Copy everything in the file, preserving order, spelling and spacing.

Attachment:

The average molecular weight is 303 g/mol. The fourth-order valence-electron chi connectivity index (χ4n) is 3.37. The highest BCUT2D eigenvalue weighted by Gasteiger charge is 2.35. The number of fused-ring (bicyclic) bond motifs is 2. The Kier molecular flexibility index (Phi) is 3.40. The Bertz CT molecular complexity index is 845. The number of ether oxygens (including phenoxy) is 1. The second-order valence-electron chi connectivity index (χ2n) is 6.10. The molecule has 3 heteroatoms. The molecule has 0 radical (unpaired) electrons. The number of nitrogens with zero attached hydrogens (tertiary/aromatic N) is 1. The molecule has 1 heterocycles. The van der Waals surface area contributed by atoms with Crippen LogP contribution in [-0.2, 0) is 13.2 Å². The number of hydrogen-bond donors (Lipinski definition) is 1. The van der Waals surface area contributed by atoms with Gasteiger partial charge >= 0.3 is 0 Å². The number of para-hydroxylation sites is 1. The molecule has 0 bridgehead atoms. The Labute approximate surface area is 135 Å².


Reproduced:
The average molecular weight is 303 g/mol. The fourth-order valence-electron chi connectivity index (χ4n) is 3.37. The highest BCUT2D eigenvalue weighted by Gasteiger charge is 2.35. The number of fused-ring (bicyclic) bond motifs is 2. The Kier molecular flexibility index (Phi) is 3.40. The Bertz CT molecular complexity index is 845. The number of ether oxygens (including phenoxy) is 1. The second-order valence-electron chi connectivity index (χ2n) is 6.10. The molecule has 3 heteroatoms. The molecule has 0 radical (unpaired) electrons. The number of nitrogens with zero attached hydrogens (tertiary/aromatic N) is 1. The molecule has 1 heterocycles. The van der Waals surface area contributed by atoms with Crippen LogP contribution in [-0.2, 0) is 13.2 Å². The number of hydrogen-bond donors (Lipinski definition) is 1. The van der Waals surface area contributed by atoms with Gasteiger partial charge >= 0.3 is 0 Å². The number of para-hydroxylation sites is 1. The molecule has 0 bridgehead atoms. The Labute approximate surface area is 135 Å².